Despite all the elaborate predictions and end stories being cooked up by fans, the finale of HBO’s “True Detectives” Sunday sidestepped most of it.
The identity of the killer was rather clear at the end of last week’s episode, after all. So, much of the last episode was given to the do or die ultimate battle that usually occurs on the season cappers of serial stories from “24″ to “Dexter.”
And that’s not to denigrate how the story’s two detectives took down the bigger than life killer, who was revealed to live in the most fearsome, gothic horror of a bayou shack filled with junk, books, old dolls, a dead guy, all manner of strange, organic geegaws. The art director and set dressers deserve their own set of Emmys when “True Detective” is remembered later this year.
While not quite on par with the singular drug raid midseason — a one-take adrenaline run that was unlike anything on TV — director Cary Joji Fukanaga managed to create a final confrontation both gripping and epic. And it seemed at the end that the two cops turned private detectives would absolutely meet their end.
If that happened, though, we wouldn’t be treated to more of the deep philosophic musings that set Nic Pizzolatto’s show apart from the rest of the TV landscape. Set up like a classic cop buddy story, it was steeped in the Southern mystery of its bayou setting and structured so we’d see the two mismatched cops in action — and then a dozen years later as grizzled, older, and in the case of Matthew McConaughey’s character, seemingly way off the deep end, setting up multiple timeframes and questions: Who was the serial killer, yes, but also: Why were the two cops being investigated years later? What happened in the interim to turn them out this way? And once the killer was charged, what was still missing?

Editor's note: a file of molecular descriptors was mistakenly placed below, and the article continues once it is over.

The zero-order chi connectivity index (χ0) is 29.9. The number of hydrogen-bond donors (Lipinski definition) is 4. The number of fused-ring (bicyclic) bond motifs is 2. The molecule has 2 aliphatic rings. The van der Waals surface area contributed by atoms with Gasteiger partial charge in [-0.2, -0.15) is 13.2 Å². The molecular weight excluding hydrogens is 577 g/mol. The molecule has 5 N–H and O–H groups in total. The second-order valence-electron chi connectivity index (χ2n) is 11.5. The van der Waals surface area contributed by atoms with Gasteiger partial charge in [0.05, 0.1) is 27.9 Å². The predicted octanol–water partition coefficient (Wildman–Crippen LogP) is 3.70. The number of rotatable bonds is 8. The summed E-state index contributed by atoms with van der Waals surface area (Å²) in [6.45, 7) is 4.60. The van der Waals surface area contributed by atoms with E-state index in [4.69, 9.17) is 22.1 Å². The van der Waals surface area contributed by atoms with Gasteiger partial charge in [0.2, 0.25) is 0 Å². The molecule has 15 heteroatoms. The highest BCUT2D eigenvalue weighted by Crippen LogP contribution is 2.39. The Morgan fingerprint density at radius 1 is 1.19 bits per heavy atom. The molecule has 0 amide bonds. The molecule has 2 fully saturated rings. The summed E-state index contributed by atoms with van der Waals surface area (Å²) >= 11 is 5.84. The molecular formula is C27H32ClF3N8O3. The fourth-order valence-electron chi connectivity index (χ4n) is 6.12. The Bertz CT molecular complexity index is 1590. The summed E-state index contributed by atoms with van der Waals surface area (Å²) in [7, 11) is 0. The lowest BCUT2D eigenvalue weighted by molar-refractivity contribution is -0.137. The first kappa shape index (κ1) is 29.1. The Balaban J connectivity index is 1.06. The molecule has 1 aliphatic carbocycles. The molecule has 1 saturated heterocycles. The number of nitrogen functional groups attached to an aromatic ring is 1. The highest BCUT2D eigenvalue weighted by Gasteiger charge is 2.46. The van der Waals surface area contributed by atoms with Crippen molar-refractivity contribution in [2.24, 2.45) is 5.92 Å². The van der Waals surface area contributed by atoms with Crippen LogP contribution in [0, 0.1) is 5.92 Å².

The darkness of life haunted both of them; McConaughey’s Rust Cohle lost a daughter in a car crash and his world fell apart. He brought her up again in the finale as he felt in one great, weird cosmic moments in the killing, at one with her since he did have a knife in his gut and was seeing his own life trickle away.
Woody Harrelson’s character Martin Hart had quit the force after seeing a dead baby in a junkie’s microwave. He yowled in pain after seeing the child torture videotape that Rust found in a powerful man’s safe. He somehow survived a hatchet to the head and improved enough to see his family for the first time in years, who visited him, and to reconcile with the guy he had never quite agreed with, Cohle, bound by the truth they pursued and the horror they faced in stopping it.
Next season, we are told, will feature a new cast, a new case and sadly, another setting, just as we were getting used to the weird old South. That it will still be written, top to bottom, by Nic Pizzolato, and directed by Cary Joji Fukanaga, will guarantee a set of singular visions rare to even the best of today’s quality TV.
And achievements throughout the first season of both McConaughey (who earned his first Oscar just last week) and Harrelson will help lure the best of the acting community to take part.